Vijayapura's many mosques

Vijayapura's many mosques

There are as many mosques in Vijayapura as there are mausoleums. Islam came to Vijayapura much before the Adil Shahis. The city was established in the 10th and 11th centuries by the Kalyani Chalukyas. It then passed on to the Yadavas. The Khiljis captured the city in the late 13th century and brought along their religion to the region.

Earliest structure
Karimuddin’s mosque is said to be the earliest mosque built in Vijayapura. Karimuddin was the son of Malik Kafur who headed the army of Alaudin Khilji and the mosque was built by him. It is located just inside the south gate of the citadel and was built in 1320 on the site of a Hindu temple.

One can clearly see that a temple was refashioned into the mosque from the Chalukya style beams, pillars and ceiling slabs. All representations of animals, birds and humans have been chipped off from these elements.

The entrance porch is the mantapa of the former temple. The central area of the prayer hall, which is on a higher platform than other areas, is resting on pillars of various designs, piled one upon the other. This structure is now supported by metal rods as the fragile masonry is giving way. An old man, who was the
caretaker, remarked how easily a temple can be refashioned into a mosque as a temple is also built in the east-west orientation.

Karimuddin’s mosque was the principal mosque of Vijayapura until Jami Masjid was built by Ali Adil Shah I. It is the largest mosque in Vijayapura and its dome was one of the first few that dotted the city’s sky.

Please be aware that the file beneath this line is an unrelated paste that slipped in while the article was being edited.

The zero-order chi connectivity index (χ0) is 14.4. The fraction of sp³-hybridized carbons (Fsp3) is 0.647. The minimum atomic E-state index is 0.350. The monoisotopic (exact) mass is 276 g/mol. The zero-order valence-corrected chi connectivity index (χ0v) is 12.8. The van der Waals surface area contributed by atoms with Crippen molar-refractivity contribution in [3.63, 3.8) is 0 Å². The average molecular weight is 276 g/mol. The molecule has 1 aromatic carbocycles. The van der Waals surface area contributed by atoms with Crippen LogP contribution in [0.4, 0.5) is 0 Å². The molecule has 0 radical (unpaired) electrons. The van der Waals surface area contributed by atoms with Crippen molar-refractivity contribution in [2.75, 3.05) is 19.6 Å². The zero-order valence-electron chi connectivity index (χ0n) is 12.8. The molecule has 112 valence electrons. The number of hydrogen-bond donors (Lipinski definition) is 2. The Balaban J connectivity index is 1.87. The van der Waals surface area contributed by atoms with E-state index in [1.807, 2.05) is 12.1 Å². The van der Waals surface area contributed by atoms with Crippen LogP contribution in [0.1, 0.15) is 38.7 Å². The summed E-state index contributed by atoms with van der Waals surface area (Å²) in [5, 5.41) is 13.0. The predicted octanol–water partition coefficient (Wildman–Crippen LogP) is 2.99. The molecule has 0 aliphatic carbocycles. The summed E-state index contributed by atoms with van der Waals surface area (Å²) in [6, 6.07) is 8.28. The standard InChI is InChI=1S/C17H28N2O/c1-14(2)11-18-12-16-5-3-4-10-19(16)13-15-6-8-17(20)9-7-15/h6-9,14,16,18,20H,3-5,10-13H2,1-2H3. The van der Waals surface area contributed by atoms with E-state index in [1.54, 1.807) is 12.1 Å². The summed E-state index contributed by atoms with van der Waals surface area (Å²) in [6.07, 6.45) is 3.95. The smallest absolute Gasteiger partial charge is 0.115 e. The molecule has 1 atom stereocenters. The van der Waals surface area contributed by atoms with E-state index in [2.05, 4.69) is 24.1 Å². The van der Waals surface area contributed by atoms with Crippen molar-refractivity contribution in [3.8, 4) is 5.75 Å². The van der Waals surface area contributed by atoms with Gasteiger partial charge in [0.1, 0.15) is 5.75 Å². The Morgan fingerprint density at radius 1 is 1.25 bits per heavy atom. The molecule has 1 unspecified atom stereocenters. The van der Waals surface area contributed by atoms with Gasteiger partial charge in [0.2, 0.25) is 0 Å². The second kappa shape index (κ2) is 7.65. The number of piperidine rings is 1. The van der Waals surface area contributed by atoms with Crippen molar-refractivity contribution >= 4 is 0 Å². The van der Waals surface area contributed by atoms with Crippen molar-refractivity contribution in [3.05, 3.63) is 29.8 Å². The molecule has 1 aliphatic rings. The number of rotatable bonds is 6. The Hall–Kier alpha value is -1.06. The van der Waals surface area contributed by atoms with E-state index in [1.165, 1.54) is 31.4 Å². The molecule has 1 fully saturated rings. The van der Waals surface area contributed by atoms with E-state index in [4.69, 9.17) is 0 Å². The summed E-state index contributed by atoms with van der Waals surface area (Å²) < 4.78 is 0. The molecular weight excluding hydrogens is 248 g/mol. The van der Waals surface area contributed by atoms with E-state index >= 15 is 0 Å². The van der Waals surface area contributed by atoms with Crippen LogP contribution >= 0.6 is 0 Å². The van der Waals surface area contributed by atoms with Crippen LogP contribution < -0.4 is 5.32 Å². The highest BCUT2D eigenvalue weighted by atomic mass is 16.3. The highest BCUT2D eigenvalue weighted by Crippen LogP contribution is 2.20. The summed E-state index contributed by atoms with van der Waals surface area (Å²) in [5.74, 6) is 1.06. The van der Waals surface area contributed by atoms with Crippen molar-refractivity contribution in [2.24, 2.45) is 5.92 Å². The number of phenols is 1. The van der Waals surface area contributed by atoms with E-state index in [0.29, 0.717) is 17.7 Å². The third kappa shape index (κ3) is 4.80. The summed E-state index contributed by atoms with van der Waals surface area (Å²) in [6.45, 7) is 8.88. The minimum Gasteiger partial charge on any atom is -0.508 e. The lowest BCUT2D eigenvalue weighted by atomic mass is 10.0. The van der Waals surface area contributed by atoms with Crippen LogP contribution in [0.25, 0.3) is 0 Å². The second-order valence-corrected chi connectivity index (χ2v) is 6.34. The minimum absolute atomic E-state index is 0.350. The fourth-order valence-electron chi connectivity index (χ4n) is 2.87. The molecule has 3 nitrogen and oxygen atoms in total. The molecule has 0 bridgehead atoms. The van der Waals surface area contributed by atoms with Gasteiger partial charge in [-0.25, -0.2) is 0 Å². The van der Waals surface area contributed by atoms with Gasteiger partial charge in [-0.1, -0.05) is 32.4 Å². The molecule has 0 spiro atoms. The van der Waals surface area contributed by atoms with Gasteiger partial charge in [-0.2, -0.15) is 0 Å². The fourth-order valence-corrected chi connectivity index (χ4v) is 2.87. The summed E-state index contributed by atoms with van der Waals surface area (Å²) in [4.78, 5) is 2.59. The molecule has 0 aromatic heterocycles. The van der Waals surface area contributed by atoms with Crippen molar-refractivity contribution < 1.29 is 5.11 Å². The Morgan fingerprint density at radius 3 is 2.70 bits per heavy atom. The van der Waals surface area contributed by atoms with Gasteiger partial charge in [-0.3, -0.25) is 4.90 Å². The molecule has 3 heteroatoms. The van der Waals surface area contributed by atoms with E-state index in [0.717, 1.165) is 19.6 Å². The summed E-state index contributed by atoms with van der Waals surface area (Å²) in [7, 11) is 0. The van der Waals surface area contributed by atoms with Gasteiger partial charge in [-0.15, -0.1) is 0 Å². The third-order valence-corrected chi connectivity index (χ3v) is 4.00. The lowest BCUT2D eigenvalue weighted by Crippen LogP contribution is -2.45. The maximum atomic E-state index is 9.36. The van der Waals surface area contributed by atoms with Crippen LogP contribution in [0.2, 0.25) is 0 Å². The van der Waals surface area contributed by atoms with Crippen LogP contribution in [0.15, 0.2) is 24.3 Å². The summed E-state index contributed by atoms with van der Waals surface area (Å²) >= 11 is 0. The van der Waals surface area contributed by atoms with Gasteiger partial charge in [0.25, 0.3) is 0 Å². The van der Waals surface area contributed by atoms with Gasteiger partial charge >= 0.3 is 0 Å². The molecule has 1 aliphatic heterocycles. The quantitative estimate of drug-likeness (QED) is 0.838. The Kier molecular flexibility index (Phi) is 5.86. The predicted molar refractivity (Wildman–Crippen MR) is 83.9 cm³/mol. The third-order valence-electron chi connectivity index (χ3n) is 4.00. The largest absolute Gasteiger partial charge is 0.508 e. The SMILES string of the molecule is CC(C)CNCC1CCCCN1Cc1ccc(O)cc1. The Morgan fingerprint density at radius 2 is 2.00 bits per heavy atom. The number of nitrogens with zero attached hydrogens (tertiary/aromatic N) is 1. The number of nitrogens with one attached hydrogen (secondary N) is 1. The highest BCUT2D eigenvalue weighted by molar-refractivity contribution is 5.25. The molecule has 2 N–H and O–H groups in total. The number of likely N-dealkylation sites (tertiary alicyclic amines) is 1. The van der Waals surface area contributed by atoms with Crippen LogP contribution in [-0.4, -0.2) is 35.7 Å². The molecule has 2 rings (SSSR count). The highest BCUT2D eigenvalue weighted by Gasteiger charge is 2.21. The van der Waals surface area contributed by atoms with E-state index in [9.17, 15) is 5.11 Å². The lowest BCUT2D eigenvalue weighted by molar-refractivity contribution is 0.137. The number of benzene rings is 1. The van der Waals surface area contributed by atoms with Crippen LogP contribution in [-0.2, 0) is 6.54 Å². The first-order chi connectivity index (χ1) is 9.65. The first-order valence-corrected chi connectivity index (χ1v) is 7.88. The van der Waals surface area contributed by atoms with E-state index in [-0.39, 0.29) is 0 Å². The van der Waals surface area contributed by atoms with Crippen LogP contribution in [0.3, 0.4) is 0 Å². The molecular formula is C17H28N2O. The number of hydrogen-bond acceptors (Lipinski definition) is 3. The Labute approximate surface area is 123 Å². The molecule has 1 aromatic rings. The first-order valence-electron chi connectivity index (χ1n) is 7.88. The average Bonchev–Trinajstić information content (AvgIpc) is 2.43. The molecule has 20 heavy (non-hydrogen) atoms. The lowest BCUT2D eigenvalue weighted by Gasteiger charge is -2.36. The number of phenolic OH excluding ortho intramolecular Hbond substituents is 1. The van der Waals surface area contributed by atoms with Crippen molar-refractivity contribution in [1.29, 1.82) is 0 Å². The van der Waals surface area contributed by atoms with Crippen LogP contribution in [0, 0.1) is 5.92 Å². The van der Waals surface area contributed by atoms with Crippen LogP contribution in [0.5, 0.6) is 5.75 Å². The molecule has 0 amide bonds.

The mosque is mostly plain and the symmetric arches found here are a treat to the eyes. The black basalt mihrab covered with gold gilding is the most beautiful part of the mosque.

There are representations of tombs and minarets, chains, niches with books in them, vases with flowers and the like are interspersed with bands and medallions bearing inscriptions. All of this is in gold which glitters against the black background. There are two gateways to this mosque. The southern one is the original one through which Ali I used to enter the mosque. The eastern gateway which is ornate and styled elegantly was built by Aurangzeb when he conquered Vijayapura many years later.

Just down the road from the Jami Masjid is Mehtar Mahal (some locals call it Behtar Mahal), which is another monument you can’t miss. It is actually a gateway to a small mosque. A three-storeyed structure with two minarets in the front facade and elegant bay windows studding all four sides, the Mehtar Mahal showcases the skill of the artisans of that time. The carving is so delicate that it looks like it is made from wood though that is not the case.

Small and quaint
Another important mosque is the Asar Mahal which is an unimpressive two-storeyed building originally built as a public audience hall. It houses the holy relics of Prophet Muhammed – two strands of hair from his beard to be precise.

Women aren’t allowed inside, so I couldn’t see the much written about paintings that adorn the walls of this building. The relics of the Prophet are displayed only once a year which is on the night preceding Eid-e-Milad-un-Nabi. Unfortunately, only men are allowed to view that too!

The last of the mosques I visited was  Mecca Masjid. It is a quaint little mosque just inside the citadel close to the south gate. This mosque too predates the Adil Shahis. What is peculiar is the oddly shaped minarets which I later found out were either watch-towers or granaries.

The mosque itself is situated in the centre of a courtyard. The courtyard is surrounded on all four sides by a pillared veranda. A family that lives nearby has the keys. The inside of the mosque is simple and has some well-designed arches. The beauty of the mosque lies in its simplicity and symmetry.

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